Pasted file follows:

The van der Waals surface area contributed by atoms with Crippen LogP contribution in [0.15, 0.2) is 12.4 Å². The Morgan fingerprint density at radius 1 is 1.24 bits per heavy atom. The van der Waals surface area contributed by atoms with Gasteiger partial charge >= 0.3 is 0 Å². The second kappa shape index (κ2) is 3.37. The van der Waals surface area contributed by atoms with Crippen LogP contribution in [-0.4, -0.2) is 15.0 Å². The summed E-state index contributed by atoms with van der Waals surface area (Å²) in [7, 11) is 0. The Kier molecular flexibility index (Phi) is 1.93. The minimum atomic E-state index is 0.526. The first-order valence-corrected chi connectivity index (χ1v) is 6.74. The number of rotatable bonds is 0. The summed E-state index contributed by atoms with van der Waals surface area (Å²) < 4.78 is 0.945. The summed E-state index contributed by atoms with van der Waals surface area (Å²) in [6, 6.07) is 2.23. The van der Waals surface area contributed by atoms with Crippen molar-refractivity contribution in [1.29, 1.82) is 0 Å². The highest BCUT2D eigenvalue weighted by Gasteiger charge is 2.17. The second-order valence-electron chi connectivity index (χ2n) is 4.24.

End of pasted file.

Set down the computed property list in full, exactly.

The van der Waals surface area contributed by atoms with Crippen LogP contribution in [0.15, 0.2) is 12.4 Å². The Morgan fingerprint density at radius 1 is 1.24 bits per heavy atom. The van der Waals surface area contributed by atoms with Gasteiger partial charge >= 0.3 is 0 Å². The second kappa shape index (κ2) is 3.37. The van der Waals surface area contributed by atoms with Crippen LogP contribution in [-0.4, -0.2) is 15.0 Å². The summed E-state index contributed by atoms with van der Waals surface area (Å²) in [7, 11) is 0. The Kier molecular flexibility index (Phi) is 1.93. The minimum atomic E-state index is 0.526. The first-order valence-corrected chi connectivity index (χ1v) is 6.74. The number of rotatable bonds is 0. The summed E-state index contributed by atoms with van der Waals surface area (Å²) < 4.78 is 0.945. The summed E-state index contributed by atoms with van der Waals surface area (Å²) in [6, 6.07) is 2.23. The van der Waals surface area contributed by atoms with Crippen molar-refractivity contribution in [1.29, 1.82) is 0 Å². The highest BCUT2D eigenvalue weighted by Gasteiger charge is 2.17. The second-order valence-electron chi connectivity index (χ2n) is 4.24.